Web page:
I typically try and hold off on the pronouncements of one candidate's campaign being kaput or another candidate obviously surging to an unstoppable victory, but it's pretty clear now that Hillary Clinton won't be president. The Obama campaign points out that Clinton needs Ohio and Texas landslides to gain a delegate advantage; the Clinton campaign, on a media call today, refused to call the states "must-win." They argued only that they were "critical, critical states."
Why are they pessimistic? Let's take Ohio, a state similar to Wisconsin in some ways (Midwestern, NAFTA-skeptic, largely suburban and rural) and dissimilar in some others (more black voters, more ethnic whites and Catholics). The Clinton campaign spun that Wisconsin was never going to be an easy win because of crossover voting (Republicans and independents can choose any primary) and same-day voter registration. Democrats were only 62 percent of voters in the Democratic primary.
Ohio's got to be better, right? Not much better. There is no same-day registration, but there is crossover voting. In 2004 about 72 percent of Democratic primary voters were Democrats. What would happen if the three kinds of Ohio voters cast their ballots in the same proportion that Wisconsin voters did? Obama would win with 56 percent of the vote—almost as big as his Wisconsin win.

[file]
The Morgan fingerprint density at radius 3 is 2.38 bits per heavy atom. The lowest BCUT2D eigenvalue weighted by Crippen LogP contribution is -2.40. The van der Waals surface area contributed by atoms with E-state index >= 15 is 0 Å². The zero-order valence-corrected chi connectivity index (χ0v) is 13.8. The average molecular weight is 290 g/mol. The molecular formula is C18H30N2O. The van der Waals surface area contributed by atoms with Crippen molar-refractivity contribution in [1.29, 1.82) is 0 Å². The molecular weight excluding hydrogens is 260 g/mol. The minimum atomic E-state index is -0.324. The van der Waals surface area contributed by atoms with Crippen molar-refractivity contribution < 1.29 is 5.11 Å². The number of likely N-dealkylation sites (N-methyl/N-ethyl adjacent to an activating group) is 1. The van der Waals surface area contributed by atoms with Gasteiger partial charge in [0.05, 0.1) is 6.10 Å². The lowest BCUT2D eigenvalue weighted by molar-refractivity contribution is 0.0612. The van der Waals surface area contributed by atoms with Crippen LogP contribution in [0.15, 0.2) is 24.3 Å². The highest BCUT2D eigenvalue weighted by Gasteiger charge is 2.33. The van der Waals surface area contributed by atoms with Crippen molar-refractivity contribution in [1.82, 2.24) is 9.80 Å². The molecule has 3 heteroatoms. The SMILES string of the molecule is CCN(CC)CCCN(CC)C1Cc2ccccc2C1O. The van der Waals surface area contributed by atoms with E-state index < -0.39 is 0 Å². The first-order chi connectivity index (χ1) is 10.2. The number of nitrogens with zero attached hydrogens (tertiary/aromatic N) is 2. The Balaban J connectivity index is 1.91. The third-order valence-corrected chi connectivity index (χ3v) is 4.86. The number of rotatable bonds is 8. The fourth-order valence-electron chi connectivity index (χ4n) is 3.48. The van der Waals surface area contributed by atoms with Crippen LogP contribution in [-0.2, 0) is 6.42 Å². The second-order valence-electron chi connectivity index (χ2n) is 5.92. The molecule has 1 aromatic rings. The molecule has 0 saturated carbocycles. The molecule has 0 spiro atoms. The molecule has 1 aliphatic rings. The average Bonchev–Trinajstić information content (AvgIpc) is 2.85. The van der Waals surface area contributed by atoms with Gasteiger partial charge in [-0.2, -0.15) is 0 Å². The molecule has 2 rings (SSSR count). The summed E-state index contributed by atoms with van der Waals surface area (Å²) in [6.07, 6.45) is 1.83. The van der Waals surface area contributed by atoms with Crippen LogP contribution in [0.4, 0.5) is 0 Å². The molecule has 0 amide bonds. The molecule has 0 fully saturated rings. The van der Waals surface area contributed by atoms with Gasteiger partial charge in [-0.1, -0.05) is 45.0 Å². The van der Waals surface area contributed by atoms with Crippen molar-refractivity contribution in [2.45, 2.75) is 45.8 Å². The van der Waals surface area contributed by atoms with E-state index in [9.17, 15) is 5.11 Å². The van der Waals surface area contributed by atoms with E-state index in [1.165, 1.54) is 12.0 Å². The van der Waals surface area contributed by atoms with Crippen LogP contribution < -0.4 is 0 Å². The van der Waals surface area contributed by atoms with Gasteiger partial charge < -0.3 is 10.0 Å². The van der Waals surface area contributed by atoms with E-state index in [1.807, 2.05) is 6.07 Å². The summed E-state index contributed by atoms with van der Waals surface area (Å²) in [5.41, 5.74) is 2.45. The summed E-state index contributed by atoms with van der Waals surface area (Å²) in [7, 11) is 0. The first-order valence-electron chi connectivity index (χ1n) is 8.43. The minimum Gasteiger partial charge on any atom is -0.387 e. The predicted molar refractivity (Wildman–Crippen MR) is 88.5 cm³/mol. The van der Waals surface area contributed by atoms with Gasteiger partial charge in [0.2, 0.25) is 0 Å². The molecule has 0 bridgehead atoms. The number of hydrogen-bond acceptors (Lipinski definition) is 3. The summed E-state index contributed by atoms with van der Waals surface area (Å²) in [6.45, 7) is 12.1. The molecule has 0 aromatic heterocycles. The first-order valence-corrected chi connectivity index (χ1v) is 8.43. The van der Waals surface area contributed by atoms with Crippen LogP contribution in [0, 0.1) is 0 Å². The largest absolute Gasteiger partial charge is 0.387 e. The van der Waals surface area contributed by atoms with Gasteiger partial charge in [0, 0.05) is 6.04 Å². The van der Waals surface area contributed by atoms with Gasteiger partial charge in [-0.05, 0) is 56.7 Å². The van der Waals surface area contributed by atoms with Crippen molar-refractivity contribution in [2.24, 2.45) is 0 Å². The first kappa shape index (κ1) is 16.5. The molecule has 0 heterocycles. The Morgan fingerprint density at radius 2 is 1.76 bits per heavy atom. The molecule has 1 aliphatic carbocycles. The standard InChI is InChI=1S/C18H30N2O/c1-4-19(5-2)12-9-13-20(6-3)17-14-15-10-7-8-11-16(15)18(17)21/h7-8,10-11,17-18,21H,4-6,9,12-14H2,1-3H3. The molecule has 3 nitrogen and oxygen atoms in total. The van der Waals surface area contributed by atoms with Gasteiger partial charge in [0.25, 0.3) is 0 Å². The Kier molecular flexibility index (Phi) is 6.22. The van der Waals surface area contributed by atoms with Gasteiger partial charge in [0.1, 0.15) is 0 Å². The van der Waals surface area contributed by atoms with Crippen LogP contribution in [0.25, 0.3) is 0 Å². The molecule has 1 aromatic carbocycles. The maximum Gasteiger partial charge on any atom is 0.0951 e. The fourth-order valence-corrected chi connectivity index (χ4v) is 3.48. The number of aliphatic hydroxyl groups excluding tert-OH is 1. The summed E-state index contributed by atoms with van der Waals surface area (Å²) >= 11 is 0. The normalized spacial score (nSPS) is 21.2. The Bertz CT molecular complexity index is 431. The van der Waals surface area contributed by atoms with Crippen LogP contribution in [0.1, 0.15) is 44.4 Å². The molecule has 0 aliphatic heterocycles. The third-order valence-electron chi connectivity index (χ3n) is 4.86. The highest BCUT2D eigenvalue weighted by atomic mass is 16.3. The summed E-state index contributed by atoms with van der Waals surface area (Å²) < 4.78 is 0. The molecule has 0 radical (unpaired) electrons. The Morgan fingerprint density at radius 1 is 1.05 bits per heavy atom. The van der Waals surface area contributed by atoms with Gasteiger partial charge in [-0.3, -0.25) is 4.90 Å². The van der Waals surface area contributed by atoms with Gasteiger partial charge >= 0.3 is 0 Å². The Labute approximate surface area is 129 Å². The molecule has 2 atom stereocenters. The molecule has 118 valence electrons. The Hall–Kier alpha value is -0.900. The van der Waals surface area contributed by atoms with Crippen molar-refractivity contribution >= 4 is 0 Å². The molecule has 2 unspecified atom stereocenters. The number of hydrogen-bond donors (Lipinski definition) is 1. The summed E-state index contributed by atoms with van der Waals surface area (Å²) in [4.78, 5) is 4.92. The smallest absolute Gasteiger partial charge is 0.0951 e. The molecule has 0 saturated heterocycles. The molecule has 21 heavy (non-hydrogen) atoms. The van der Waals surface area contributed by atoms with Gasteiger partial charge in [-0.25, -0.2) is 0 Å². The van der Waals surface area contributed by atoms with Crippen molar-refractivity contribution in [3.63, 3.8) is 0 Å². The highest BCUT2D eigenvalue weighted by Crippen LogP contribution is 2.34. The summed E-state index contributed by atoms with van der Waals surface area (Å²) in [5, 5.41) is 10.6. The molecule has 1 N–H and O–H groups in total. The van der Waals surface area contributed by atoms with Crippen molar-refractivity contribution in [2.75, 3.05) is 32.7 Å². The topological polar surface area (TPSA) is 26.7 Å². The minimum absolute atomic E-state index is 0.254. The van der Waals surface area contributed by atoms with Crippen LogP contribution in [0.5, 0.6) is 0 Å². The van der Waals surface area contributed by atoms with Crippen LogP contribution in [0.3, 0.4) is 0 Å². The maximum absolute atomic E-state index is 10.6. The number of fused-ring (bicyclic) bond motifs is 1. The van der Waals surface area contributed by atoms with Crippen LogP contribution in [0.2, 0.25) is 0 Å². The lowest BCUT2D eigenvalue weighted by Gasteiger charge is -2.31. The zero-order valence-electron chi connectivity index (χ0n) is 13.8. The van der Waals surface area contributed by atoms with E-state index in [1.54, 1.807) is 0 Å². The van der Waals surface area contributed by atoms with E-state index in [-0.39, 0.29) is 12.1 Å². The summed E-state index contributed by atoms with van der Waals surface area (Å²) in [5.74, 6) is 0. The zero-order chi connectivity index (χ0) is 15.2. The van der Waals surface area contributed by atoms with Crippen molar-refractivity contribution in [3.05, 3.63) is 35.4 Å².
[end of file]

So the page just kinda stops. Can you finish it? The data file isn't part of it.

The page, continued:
That won't happen, but it illustrates the difficulty of Team Clinton fighting yet another primary with non-Democrat Obamacans crossing over to sandbag them. They need to win Democratic voters in a landslide. But now that the Clintons are losing, the ornery labor unions—who have never fully forgiven Bill Clinton for his New Democratic feints on trade—have lost their fear. They're going for Obama, driving the final nails into Clintonism. You can see how afraid Clinton is with her current campaign (bolstered by 527s) in Ohio. She sounds like arch-populist Sherrod Brown, or like an even less relatable John Edwards. I don't like what this says about the party, but it's the party she's gotten those precious 35 years of experience in.